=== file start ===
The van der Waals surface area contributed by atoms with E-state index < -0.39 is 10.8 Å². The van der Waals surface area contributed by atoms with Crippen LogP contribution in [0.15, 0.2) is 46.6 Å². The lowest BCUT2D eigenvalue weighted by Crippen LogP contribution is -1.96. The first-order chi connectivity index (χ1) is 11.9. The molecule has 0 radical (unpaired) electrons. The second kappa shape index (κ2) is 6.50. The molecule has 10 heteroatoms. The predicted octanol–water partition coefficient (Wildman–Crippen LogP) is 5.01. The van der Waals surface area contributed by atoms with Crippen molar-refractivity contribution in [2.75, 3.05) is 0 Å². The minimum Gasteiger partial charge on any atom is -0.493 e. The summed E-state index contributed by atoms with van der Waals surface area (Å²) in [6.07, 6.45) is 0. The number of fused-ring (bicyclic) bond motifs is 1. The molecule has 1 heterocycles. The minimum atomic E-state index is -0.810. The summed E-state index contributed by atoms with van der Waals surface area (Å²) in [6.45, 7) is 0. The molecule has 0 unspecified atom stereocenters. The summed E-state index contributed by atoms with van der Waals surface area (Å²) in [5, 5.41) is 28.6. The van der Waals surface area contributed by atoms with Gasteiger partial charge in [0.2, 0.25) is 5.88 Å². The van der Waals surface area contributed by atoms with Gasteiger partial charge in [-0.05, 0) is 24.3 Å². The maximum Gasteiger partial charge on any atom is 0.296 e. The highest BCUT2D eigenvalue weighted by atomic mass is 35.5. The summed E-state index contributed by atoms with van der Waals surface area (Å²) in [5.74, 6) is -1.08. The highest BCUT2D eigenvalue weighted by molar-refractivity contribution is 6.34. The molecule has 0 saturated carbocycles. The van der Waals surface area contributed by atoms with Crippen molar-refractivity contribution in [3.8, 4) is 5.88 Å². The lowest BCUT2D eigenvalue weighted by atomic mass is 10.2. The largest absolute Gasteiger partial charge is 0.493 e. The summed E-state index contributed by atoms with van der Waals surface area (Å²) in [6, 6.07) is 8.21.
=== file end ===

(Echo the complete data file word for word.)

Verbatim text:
The van der Waals surface area contributed by atoms with E-state index < -0.39 is 10.8 Å². The van der Waals surface area contributed by atoms with Crippen LogP contribution in [0.15, 0.2) is 46.6 Å². The lowest BCUT2D eigenvalue weighted by Crippen LogP contribution is -1.96. The first-order chi connectivity index (χ1) is 11.9. The molecule has 0 radical (unpaired) electrons. The second kappa shape index (κ2) is 6.50. The molecule has 10 heteroatoms. The predicted octanol–water partition coefficient (Wildman–Crippen LogP) is 5.01. The van der Waals surface area contributed by atoms with Crippen molar-refractivity contribution in [2.75, 3.05) is 0 Å². The minimum Gasteiger partial charge on any atom is -0.493 e. The summed E-state index contributed by atoms with van der Waals surface area (Å²) in [6.07, 6.45) is 0. The number of fused-ring (bicyclic) bond motifs is 1. The molecule has 1 heterocycles. The minimum atomic E-state index is -0.810. The summed E-state index contributed by atoms with van der Waals surface area (Å²) in [6.45, 7) is 0. The molecule has 0 unspecified atom stereocenters. The summed E-state index contributed by atoms with van der Waals surface area (Å²) in [5, 5.41) is 28.6. The van der Waals surface area contributed by atoms with Gasteiger partial charge in [0.2, 0.25) is 5.88 Å². The van der Waals surface area contributed by atoms with Gasteiger partial charge in [-0.05, 0) is 24.3 Å². The maximum Gasteiger partial charge on any atom is 0.296 e. The highest BCUT2D eigenvalue weighted by atomic mass is 35.5. The summed E-state index contributed by atoms with van der Waals surface area (Å²) in [5.74, 6) is -1.08. The highest BCUT2D eigenvalue weighted by molar-refractivity contribution is 6.34. The molecule has 0 saturated carbocycles. The van der Waals surface area contributed by atoms with Crippen molar-refractivity contribution in [3.8, 4) is 5.88 Å². The lowest BCUT2D eigenvalue weighted by atomic mass is 10.2. The largest absolute Gasteiger partial charge is 0.493 e. The summed E-state index contributed by atoms with van der Waals surface area (Å²) in [6, 6.07) is 8.21.